CCYW’s Summer Workshop Series – Day 1

SUMMER WORKSHOP SERIES

Young writers in grades 6-12 can join award-winning authors, editors, poets and literary agents for four full mornings of inspiring and educational workshops.

The summer workshops are offered to young writers who want to improve their writing.  The workshops will take place over the course of a week.  Various classes will be offered for students to choose from including fiction, non-fiction, screenplay, poetry, broadcast radio, journalism, technical writing, etc.  Each year, the classes offered will vary and change according to the needs and desires of the students. The main focus of the workshop will be in developing the art and craft of writing.  Key concepts for success will be stressed such as the necessity for good grammar, editing and revising – skills necessary in any field.  Instructors will be professionals in the industry, educators and published authors.

Monday Workshop – “These are your people.”

Kim Culbertson kicked off this year’s Summer Workshop series by saying, “These are your people.” Of course she doesn’t mean these exact people, but these types of people are your people, our people. People that love reading, that love writing, that love books.

 Kim Culbertson speaking – Photograph by Elizabeth Donham

Her workshop focused on using travel (whether it’s transatlantic, trans-Californian or just trans-Sacramentian) as a way to broaden your own worldview. She showed us that you don’t need to travel far to gain a new perspective or a new idea. A trip to Germany or an adventure to a new part of town can be equally inspiring. She showed us a good way to flush out our ideas is to write lists. Maybe list five places you’ve been: Germany, San Diego, Downtown Chico, the American River, Heather Hatman’s Bathroom (a scary place for those who haven’t seen). Then pursue one of those options, even if you don’t necessarily think any of them are good, they could lead down another path. It’s important to let accidents happen.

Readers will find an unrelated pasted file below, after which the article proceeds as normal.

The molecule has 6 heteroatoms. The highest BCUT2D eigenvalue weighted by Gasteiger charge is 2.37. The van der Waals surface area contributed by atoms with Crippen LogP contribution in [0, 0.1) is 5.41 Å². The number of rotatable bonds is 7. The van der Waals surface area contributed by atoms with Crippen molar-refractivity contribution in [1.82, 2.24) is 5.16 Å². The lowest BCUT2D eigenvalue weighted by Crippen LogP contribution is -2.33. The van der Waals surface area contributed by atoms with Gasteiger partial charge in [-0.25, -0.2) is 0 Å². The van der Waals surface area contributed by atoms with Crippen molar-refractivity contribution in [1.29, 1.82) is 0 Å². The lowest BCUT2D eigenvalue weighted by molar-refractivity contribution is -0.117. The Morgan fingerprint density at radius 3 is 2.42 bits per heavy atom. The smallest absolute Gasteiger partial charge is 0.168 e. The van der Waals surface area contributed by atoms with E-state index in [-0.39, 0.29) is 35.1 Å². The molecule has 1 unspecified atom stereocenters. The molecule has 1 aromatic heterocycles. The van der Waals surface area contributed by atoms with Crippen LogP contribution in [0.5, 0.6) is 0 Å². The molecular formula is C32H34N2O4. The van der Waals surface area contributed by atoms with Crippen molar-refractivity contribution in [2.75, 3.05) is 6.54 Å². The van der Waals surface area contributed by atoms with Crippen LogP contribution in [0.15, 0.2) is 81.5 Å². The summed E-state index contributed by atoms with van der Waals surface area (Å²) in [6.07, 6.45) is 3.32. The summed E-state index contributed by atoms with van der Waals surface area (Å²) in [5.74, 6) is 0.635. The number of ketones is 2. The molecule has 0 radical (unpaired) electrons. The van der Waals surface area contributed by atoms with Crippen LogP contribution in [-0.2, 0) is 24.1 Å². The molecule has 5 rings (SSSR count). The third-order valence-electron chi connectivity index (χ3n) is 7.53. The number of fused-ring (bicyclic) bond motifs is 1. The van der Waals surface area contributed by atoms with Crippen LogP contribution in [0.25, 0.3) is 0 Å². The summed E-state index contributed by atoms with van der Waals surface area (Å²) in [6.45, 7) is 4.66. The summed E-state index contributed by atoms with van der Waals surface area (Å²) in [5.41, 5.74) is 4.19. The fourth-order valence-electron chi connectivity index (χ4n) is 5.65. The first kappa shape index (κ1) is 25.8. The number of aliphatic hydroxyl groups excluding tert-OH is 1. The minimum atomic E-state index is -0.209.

Tanya Egan Gibson discussing the importance of clothing –

Photograph by Elizabeth Donham

Our next speaker was Tanya Egan Gibson, who focused on building your fictional world. She showed us the importance of the little things. What does it say when the new kid wears a cape? What kinds of brands or foods exist in this world? What jargon and slang and expressions do they use?  Who’s they favorite band? All of these things are important to consider when creating a vivid world for your characters to live in. A strong world can catalyze action, reveal character, and provide texture. She ended the day by giving out free signed copies of her new book How to Buy a Love of Reading.

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